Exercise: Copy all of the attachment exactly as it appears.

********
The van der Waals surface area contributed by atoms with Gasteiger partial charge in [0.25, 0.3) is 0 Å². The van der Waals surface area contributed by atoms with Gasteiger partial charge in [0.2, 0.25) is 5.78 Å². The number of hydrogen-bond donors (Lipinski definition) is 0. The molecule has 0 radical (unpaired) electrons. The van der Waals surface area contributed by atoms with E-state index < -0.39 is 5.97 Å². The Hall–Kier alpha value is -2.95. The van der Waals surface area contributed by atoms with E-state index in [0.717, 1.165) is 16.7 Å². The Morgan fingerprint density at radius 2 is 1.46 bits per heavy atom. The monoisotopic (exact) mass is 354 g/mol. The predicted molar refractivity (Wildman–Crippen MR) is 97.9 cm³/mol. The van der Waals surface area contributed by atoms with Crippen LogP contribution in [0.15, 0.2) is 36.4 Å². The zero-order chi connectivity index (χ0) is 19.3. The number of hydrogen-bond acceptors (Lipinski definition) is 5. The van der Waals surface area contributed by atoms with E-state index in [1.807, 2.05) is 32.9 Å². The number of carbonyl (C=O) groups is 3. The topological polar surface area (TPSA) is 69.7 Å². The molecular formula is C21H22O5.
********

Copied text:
The van der Waals surface area contributed by atoms with Gasteiger partial charge in [0.25, 0.3) is 0 Å². The van der Waals surface area contributed by atoms with Gasteiger partial charge in [0.2, 0.25) is 5.78 Å². The number of hydrogen-bond donors (Lipinski definition) is 0. The molecule has 0 radical (unpaired) electrons. The van der Waals surface area contributed by atoms with E-state index < -0.39 is 5.97 Å². The Hall–Kier alpha value is -2.95. The van der Waals surface area contributed by atoms with E-state index in [0.717, 1.165) is 16.7 Å². The Morgan fingerprint density at radius 2 is 1.46 bits per heavy atom. The monoisotopic (exact) mass is 354 g/mol. The predicted molar refractivity (Wildman–Crippen MR) is 97.9 cm³/mol. The van der Waals surface area contributed by atoms with Crippen LogP contribution in [0.15, 0.2) is 36.4 Å². The zero-order chi connectivity index (χ0) is 19.3. The number of hydrogen-bond acceptors (Lipinski definition) is 5. The van der Waals surface area contributed by atoms with E-state index in [1.807, 2.05) is 32.9 Å². The number of carbonyl (C=O) groups is 3. The topological polar surface area (TPSA) is 69.7 Å². The molecular formula is C21H22O5.